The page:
Statement by IMF Managing Director Christine Lagarde at the Conclusion of her Visit to Saudi Arabia
Press Release No. 15/503
November 9, 2015
Ms. Christine Lagarde, Managing Director of the International Monetary Fund (IMF), issued the following statement today at the conclusion of her visit to Saudi Arabia:
“It has been a great pleasure to visit Riyadh, Saudi Arabia, where I had the privilege of meeting The Custodian of the Two Holy Mosques King Salman Bin Abdulaziz Al Saud and His Royal Highness Deputy Crown Prince Mohammed bin Salman. We discussed the global and regional economic outlook and the current policy challenges facing Saudi Arabia. I conveyed my appreciation for Saudi Arabia’s support of the IMF. The IMF enjoys a strong relationship with the Saudi Arabian authorities, and I reiterated the IMF’s readiness to continue to help the authorities through a policy dialogue tailored to the needs and circumstances of the Saudi Arabian economy.
“I also had fruitful discussions with the Minister of Finance H.E. Ibrahim Al-Assaf, the Governor of the Saudi Arabian Monetary Agency (SAMA) H.E. Fahad Almubarak, and the Chairman of the Capital Markets Authority (CMA) H.E. Mohammed Al-Jadaan. We discussed the Saudi Arabian economy, which has performed strongly in recent years, but is now facing the challenge of adjusting to the sharp drop in oil prices.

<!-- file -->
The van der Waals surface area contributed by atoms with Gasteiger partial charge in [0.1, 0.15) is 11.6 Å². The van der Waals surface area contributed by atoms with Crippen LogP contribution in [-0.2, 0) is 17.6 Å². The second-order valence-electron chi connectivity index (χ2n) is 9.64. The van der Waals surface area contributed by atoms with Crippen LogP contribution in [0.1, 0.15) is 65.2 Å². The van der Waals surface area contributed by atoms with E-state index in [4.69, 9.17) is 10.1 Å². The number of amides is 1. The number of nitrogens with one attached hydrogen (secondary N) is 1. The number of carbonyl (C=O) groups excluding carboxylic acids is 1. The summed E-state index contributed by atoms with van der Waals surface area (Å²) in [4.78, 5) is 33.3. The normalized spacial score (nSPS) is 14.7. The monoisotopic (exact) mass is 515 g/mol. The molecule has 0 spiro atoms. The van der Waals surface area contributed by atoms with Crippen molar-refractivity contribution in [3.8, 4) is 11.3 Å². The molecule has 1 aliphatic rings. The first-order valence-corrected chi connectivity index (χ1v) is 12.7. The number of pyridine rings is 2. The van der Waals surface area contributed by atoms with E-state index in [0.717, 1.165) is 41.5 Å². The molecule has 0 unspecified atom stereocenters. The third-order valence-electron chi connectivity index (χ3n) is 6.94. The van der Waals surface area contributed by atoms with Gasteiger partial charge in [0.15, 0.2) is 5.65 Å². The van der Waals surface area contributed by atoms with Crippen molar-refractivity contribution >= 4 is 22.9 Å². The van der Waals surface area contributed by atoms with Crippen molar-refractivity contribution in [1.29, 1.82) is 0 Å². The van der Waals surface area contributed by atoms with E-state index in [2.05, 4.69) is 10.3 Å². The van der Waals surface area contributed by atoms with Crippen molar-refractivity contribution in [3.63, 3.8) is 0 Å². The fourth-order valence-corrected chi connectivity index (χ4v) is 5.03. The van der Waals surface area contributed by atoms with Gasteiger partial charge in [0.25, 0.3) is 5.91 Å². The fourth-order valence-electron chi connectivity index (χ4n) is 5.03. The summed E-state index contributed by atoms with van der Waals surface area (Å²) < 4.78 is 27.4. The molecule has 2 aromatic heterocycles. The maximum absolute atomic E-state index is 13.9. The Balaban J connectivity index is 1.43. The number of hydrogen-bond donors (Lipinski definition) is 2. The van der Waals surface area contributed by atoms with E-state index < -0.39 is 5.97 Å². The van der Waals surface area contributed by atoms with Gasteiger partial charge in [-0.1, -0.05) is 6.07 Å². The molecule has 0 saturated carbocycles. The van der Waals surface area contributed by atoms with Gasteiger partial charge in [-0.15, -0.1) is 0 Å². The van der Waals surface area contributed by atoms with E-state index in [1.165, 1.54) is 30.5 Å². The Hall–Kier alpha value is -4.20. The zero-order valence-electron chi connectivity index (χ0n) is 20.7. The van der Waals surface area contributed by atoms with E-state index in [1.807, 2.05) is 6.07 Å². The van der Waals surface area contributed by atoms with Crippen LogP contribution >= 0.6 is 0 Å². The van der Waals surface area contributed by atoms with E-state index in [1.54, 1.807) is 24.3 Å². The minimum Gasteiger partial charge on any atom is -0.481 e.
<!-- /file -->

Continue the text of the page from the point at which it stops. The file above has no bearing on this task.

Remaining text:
“Prudent fiscal management has helped build-up substantial policy buffers over the past decade, but reforms that would put the large fiscal deficit on a firm downward path are needed. The banking sector is in a strong position to weather lower oil prices and weaker growth. SAMA is also continuing to strengthen its regulation and supervision of the financial sector. Nevertheless, the banking system will need to continue to be carefully monitored in the period ahead.
“The decline in oil prices has increased the importance of reforms to switch the focus of growth from the public sector to the private sector. It is important that the government accelerate reforms that increase the employment of nationals in the private sector and diversify the economy away from oil. Continued reforms to expand employment opportunities for women would also bring more well-educated and motivated workers into the workforce and strengthen growth prospects.”